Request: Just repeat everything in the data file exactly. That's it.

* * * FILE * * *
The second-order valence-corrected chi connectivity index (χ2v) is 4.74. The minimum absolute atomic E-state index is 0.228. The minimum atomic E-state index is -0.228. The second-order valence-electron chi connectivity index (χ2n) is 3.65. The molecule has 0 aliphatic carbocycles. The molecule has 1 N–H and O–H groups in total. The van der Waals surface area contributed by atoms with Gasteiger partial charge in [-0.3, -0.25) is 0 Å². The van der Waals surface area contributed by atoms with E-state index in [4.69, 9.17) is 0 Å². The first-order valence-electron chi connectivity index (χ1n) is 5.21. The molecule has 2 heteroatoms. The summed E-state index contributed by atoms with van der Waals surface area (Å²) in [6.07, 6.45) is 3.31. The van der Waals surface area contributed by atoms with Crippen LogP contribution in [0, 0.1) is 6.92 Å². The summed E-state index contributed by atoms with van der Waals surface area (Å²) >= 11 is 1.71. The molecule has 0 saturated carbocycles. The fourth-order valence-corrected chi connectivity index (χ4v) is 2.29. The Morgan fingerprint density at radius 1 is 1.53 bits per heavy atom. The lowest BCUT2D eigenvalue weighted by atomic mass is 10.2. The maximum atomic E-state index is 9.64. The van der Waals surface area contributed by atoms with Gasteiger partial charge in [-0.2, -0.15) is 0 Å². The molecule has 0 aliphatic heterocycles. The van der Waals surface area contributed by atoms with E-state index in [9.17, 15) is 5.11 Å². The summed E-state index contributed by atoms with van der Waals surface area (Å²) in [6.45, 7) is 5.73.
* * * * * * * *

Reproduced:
The second-order valence-corrected chi connectivity index (χ2v) is 4.74. The minimum absolute atomic E-state index is 0.228. The minimum atomic E-state index is -0.228. The second-order valence-electron chi connectivity index (χ2n) is 3.65. The molecule has 0 aliphatic carbocycles. The molecule has 1 N–H and O–H groups in total. The van der Waals surface area contributed by atoms with Gasteiger partial charge in [-0.3, -0.25) is 0 Å². The van der Waals surface area contributed by atoms with E-state index in [4.69, 9.17) is 0 Å². The first-order valence-electron chi connectivity index (χ1n) is 5.21. The molecule has 2 heteroatoms. The summed E-state index contributed by atoms with van der Waals surface area (Å²) in [6.07, 6.45) is 3.31. The van der Waals surface area contributed by atoms with Crippen LogP contribution in [0, 0.1) is 6.92 Å². The summed E-state index contributed by atoms with van der Waals surface area (Å²) >= 11 is 1.71. The molecule has 0 saturated carbocycles. The fourth-order valence-corrected chi connectivity index (χ4v) is 2.29. The Morgan fingerprint density at radius 1 is 1.53 bits per heavy atom. The lowest BCUT2D eigenvalue weighted by atomic mass is 10.2. The maximum atomic E-state index is 9.64. The van der Waals surface area contributed by atoms with Gasteiger partial charge in [-0.2, -0.15) is 0 Å². The molecule has 0 aliphatic heterocycles. The van der Waals surface area contributed by atoms with E-state index in [9.17, 15) is 5.11 Å². The summed E-state index contributed by atoms with van der Waals surface area (Å²) in [6.45, 7) is 5.73.